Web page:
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Evaluation Of The Physicochemical Properties Of Plantain Flour Produced Using Different Drying Methods

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ABSTRACT

This study was carried out to determine the proximate composition, mineral composition, functional properties and anti-nutritional content of ‘unripe plantain flour produced using different drying methods namely; oven drying, sun (open air) and microwaving methods. Flours were obtained by peeling, slicing, washing, drying, milling and sieving. The flours obtained were evaluated for proximate composition, mineral composition, functional properties and anti- nutritional content. The samples had proximate composition ranging from 6.75% to 58.35% moisture, 1.40% to 4.89% ash, 1.38% to 2.75% crude fat, 3.40% to 8.00% protein, 1.29% to 6.76% crude fibre and 28.21% to 76.70% carbohydrate. Mineral content of the unripe plantain samples ranged from 48.26mg/100g to 56.07mg/100g calcium content, 224.12mg/100g to 230.36mg/100g magnesium, 2.05mg/100g to 4.13mg/100g iron, 22.15mg/100g to 160.11mg/100g potassium and 4.07mg/100g to 8.2 7mg/100g. Functional properties of the unripe plantain samples ranged from 88.27ml/g to 180.19ml/g water absorption capacity, 111.25m1/g to 195.08ml/g oil absorption capacity, 0.89ml/ml to 4.49m1/ml swelling index, 0.83g/ml to 2.40g/ml bulk density, and 72°C to 84°C gelatinization point. The unripe plantain samples had anti- nutritional contents ranging from 0.20% to 2.17% oxalate, 0.33% to 2.53% phytate and 0.42% to 2.85% tannin. The result of this work showed that the drying methods have effect both on the proximate, mineral, functional and anti- nutritional properties of the flour samples with microwave drying obtaining the best rest.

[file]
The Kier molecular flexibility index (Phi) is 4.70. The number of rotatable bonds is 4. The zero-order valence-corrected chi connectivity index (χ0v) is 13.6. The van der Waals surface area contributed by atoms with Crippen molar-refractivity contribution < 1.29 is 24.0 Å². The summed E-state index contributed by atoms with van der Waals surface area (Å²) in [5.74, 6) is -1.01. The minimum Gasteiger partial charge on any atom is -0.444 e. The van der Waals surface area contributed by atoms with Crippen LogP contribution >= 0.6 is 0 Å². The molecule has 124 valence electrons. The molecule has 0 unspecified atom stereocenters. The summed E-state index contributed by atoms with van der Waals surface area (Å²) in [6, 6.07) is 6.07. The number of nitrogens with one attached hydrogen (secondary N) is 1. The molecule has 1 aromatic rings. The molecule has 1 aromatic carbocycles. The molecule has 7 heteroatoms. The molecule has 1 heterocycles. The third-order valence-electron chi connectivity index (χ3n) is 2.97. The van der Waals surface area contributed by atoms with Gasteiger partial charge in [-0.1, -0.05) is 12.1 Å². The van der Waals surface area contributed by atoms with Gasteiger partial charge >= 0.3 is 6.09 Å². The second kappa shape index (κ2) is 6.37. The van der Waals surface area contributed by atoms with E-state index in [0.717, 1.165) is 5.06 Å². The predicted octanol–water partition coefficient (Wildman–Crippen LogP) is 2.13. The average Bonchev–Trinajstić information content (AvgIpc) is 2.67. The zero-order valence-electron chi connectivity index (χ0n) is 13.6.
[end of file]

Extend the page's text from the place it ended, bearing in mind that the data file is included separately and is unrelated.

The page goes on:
CHAPTER ONE

INTRODUCTION

Plantain, (Musa paradisiaca) is cultivated in the tropics and is an important staple food in sub-saharan Africa. About 63 million toimes of the crop are produced annually, of which as much as 90% is consumed locally in the producing countries, allowing only a meager 10% for foreign fmancial earnings through exportation (Awodoyin, 2003; Baiyeri et al., 2011). This is largely attributed to poor storage condition of the crop, worsened by poor or lack of storage facilities and processing technology (Adeniji and Empere, 2001).